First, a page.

Wednesday, 19 June 2013

MA Woodley's Treadmill metaphor to explain why the decline in intelligence from dysgenic selection is so much faster than was the rise in intelligence from eugenic selection


In an epic telephonic conversation I had with Michael Woodley yesterday, he came up with a brilliant, clear and useful metaphor to explain why it is that although it might take (say) 24 generations to raise general intelligence by one standard deviation, it has only taken about 6 generations to reduce intelligence by the same amount.


'Eugenic' selection to increase intelligence is like walking at 5mph on a 4mph treadmill going in the opposite direction.

This is because eugenic selection is a mutation-selection balance mechanism, in which natural selection is working against existing levels of inteligence due to a significant level of spontaneous deleterious genetic mutations; such that most of selection is simply a process of filtering-out the continually recurring mutations.

Most of natural selection is thus a Red Queen phenomenon of running fast just to stay in the same place.


So, intelligence-reducing mutations are the 4mph adverse treadmill which natural selection is walking against - but positive selection for higher intelligence was so powerful during the medieval era (with near zero reproductive success for those of low intelligence) that intelligence increased at (say) 5mph - so that there was progress at a rate of 1mph.

But suppose that natural selection stopped working to increase intelligence, and indeed began to work against intelligence - what would happen?

Well, even if natural selection merely stopped, and did not reverse, supposing that nothing more happened than natural selection ceased to filter-out the spontaneously occurring deleterious mutations - then this would correspond to the person walking more and more slowly, and then standing-still on the treadmill: then the treadmill would sweep the person backwards at 4mph.


This merely by the stopping of natural selection to favour intelligence, there would be a rapid decline in intelligence.

But in addition, to the 4mph backwards, which would by itself rapidly undo hundreds of years of intelligence gains - the past 6-8 generations in England (and The West generally) have also seen a reversal of natural selection for intelligence - a dysgenic pattern of selection - such that the most intelligent have the lowest reproductive success, and vice versa.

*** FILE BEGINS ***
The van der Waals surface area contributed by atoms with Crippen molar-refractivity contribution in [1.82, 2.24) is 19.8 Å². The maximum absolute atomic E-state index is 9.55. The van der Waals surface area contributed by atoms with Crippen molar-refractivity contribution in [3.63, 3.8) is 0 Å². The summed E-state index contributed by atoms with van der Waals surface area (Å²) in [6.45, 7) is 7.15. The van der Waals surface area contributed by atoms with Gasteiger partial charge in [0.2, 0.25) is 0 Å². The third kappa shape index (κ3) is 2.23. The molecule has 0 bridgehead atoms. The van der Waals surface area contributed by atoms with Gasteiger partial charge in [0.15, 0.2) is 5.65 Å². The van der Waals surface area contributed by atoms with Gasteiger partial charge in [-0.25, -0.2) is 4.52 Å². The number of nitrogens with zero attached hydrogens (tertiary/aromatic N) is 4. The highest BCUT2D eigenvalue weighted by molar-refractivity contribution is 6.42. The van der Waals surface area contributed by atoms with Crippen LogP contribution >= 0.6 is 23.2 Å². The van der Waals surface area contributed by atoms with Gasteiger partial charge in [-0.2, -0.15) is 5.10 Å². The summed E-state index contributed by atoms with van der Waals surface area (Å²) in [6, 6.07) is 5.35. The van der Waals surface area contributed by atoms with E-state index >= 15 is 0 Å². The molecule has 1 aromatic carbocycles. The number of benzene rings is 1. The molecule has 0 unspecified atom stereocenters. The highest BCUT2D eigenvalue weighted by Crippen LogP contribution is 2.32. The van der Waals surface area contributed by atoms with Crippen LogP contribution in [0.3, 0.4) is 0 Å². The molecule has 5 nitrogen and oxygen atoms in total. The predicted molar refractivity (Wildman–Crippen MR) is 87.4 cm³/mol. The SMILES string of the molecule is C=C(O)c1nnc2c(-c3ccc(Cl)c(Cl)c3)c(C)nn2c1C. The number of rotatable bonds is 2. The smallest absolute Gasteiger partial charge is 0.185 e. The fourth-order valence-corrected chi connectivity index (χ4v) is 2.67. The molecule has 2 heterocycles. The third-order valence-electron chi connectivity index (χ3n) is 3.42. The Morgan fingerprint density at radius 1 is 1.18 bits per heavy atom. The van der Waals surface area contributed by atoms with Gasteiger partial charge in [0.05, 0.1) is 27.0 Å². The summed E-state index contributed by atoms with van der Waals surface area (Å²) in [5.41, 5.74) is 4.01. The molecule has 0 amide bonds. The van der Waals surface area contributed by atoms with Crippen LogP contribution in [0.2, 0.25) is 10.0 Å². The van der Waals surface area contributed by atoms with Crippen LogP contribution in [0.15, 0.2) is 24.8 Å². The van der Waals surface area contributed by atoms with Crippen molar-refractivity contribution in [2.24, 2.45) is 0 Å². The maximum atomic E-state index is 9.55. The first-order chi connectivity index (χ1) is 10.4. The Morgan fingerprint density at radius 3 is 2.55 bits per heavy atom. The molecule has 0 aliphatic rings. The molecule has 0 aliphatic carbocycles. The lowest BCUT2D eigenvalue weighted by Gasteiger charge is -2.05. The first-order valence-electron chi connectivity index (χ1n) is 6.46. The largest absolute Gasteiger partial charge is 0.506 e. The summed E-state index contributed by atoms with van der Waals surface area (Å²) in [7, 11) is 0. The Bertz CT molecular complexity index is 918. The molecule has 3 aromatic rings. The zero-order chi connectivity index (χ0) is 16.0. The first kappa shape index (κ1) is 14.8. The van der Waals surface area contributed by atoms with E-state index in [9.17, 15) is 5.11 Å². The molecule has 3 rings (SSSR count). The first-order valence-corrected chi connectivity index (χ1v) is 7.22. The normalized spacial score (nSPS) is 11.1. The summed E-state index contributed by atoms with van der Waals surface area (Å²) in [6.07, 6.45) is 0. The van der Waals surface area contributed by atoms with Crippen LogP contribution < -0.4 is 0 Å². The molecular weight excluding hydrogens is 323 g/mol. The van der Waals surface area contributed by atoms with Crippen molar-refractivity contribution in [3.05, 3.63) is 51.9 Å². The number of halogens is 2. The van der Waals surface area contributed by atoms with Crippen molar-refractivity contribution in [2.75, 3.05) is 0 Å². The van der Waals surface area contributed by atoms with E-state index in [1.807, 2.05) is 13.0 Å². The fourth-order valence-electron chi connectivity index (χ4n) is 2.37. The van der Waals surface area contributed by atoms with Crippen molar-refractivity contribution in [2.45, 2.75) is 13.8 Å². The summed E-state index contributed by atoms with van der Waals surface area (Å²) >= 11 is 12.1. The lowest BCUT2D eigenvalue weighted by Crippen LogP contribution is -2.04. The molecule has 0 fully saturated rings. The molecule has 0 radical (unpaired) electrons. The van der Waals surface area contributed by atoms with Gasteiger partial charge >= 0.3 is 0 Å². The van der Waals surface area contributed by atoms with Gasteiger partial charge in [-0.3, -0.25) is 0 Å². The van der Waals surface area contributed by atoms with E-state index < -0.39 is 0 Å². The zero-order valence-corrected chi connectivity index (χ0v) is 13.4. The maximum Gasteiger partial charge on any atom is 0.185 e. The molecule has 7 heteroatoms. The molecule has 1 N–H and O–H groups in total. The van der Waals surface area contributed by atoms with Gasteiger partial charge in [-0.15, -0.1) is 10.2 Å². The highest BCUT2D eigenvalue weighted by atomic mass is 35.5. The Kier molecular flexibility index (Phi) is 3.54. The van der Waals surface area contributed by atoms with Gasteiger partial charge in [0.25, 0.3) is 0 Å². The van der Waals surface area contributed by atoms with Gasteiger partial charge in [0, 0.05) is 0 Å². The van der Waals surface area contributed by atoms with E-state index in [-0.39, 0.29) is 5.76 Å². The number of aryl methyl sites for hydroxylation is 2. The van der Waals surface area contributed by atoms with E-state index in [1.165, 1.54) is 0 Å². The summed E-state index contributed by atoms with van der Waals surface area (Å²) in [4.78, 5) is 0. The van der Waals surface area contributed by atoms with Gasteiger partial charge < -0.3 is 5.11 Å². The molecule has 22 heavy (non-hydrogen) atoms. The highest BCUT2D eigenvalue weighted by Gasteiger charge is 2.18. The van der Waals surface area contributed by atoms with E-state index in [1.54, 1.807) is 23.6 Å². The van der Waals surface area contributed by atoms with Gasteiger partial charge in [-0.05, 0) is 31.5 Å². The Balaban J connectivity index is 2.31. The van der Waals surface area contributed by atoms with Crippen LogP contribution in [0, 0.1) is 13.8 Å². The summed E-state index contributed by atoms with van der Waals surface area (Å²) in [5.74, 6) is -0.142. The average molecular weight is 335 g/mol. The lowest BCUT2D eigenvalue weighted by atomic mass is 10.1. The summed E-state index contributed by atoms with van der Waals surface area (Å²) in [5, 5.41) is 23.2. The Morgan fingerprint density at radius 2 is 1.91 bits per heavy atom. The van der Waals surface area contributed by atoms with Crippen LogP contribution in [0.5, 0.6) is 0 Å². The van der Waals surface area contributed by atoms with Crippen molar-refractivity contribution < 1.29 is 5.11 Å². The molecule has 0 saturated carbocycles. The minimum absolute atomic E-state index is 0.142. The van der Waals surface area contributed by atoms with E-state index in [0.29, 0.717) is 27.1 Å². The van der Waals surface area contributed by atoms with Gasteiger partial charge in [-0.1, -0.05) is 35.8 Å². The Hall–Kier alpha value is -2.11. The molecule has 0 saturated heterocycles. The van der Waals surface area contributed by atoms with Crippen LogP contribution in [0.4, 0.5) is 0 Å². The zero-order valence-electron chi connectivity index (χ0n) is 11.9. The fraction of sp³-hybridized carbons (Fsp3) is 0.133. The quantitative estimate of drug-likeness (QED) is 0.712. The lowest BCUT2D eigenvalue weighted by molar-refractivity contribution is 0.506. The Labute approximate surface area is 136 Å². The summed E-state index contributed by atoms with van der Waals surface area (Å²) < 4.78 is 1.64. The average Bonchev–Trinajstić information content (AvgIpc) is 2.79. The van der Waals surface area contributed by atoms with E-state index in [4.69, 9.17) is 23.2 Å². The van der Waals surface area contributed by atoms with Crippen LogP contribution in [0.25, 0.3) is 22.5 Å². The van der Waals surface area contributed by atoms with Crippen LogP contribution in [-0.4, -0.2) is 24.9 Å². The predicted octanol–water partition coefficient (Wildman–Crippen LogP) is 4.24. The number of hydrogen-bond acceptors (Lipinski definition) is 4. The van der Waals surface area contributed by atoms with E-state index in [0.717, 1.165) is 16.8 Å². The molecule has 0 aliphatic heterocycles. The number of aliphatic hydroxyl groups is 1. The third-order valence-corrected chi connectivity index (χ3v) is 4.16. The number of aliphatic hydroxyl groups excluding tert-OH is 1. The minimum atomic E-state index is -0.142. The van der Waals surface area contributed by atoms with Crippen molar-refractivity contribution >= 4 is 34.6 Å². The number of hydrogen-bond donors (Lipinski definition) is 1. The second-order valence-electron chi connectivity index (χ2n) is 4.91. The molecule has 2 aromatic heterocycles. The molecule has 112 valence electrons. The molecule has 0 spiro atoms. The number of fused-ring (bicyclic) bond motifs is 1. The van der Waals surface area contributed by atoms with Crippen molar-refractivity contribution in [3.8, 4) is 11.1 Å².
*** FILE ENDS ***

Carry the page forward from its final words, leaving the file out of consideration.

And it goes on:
SO - the reason that intelligence is declining so rapidly is that we are walking on a treadmill of spontaneous deleterious mutations, and the treadmill is tending to push intelligence backwards at (say) 4mph - but instead of walking forwards we have now turned around and started walking backwards - in the same direction as the treadmill.

We have added dysgenic selection to the already existing underlying tendency for intelligence to decline due to spontaneous mutations.

We have turned around on the treadmill and started walking briskly in the wrong direction - adding our (say) 3 mph walking pace to the underlying 4mph of the treadmill. 

And that is one way to understand why it is much quicker to undo intelligence gains than it was to generate them in the first place.


Note: This is obviously just a metaphor to get a specific point across! Don't, please, get hung-up on the fact that - presumably - this thought-experiment treadmill must be miles long... This is a ladder to be used to ascend to a higher level of understanding, then kicked-away.

An alternative metaphor could be that natural selection for intelligence is swimming upstream against the flow of deleterious mutations.

For some hundreds of years in medieval times, the speed of swimming was  upstream faster than the flow of the river downstream and the swimmer advanced relative to the river bank. But over the past couple of hundred years Western man has turned-around and begun to swim downstream - adding the speed of his swimming to the speed of the current - and the river bank is now whizzing past.

It will not take long for the  downstream swimmer to get back to the point at which he began his gradual journey upstream, and probably he will overshoot it; to find himself a lot further downstream than where he began.